After school was over, Peco and I traveled together to Nuremberg for a few days. We enjoyed the time together although we were sad that we would soon separate. There was no way for us to know that we would have a couple of opportunities to meet again in Japan. The time passed too quickly and Peco traveled on to visit a long-time German pen-pal and I flew to Berlin.
Jim and I visited Nuremberg in 2017 as part of a Rhein-Main-Danube river cruise, but we saw different things than I saw on this visit.
This is the rebuilt ancient city wall around the old city. Nuremberg was almost completely destroyed by the end of WWII, but the citizens decided that the old city at least should be rebuilt the way it had been. The reconstruction was an epic undertaking and wasn't completed until long after we visited.
The skyline definitely looks medieval.
Monument to Albrecht Dürer.
Dürer, who lived between 1471 and 1528 was a major figure in the northern Renaissance.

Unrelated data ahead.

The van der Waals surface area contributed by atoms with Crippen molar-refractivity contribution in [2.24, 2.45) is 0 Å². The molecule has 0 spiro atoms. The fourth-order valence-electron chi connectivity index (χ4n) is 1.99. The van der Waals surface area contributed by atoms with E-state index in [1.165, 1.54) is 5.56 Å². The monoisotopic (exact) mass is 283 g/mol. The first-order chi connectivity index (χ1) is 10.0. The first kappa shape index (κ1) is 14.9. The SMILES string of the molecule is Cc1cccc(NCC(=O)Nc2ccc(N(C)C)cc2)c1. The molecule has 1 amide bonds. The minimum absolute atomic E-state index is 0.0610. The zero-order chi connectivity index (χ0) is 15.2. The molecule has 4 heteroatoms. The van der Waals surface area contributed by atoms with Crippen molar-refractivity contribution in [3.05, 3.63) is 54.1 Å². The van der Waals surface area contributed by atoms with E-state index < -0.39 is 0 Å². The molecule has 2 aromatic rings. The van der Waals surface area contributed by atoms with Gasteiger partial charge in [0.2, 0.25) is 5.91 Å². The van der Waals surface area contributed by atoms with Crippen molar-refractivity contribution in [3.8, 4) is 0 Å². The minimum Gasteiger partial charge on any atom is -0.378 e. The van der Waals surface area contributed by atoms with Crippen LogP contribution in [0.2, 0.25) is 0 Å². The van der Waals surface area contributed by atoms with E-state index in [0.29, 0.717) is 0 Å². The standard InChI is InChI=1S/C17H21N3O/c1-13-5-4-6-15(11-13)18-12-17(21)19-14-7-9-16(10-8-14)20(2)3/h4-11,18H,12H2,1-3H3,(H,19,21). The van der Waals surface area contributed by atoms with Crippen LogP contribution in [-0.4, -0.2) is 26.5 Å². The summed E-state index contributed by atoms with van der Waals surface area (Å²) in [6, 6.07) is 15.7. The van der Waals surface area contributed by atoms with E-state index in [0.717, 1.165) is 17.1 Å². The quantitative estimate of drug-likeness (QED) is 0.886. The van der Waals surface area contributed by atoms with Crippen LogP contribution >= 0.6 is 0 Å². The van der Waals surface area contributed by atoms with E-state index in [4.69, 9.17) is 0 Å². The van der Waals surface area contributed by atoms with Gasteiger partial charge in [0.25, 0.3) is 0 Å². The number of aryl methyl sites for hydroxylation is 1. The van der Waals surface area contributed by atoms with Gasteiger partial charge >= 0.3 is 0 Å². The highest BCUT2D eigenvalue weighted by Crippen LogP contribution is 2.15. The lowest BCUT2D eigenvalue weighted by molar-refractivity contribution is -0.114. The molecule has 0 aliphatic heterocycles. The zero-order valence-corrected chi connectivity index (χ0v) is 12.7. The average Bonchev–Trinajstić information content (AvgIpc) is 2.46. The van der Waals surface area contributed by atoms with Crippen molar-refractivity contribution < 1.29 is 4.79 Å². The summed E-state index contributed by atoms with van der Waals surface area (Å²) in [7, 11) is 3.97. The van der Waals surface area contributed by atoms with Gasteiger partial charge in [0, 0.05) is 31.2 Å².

Dürer's house was adjacent to the city wall.
It contains a museum. Information on the WWW contradicts my memories. Wikipedia, for example, states that the house was extensively damaged by the bombing, but my memory is that we were told it was largely preserved. There are other WWW references that confirm this memory. Wikipedia also states that the museum didn't open until 1971, but I remember touring the house. Perhaps the house was open, but the museum was not?
Peco and I enjoying a gooey dessert. I was so proud of myself for figuring out how to set up the camera to take our picture together. I had just raced back into my seat in time for the shutter.
The view of the Dürer house above was taken from this cafe.
A protest against the Berlin Wall. It states "A wall divides the German people."
Peco and I said good-bye in Nuremberg. We had no way to know that we would meet again only a couple of years later.
She was a very special person and I'm sorry that we eventually lost contact.
I flew from Nuremberg to Berlin. I don't remember whether the sheep were grazing beside the runways in Nuremberg or in Berlin, but I suspect it was the former.
Seemed like a logical way to keep the grass mowed to me.
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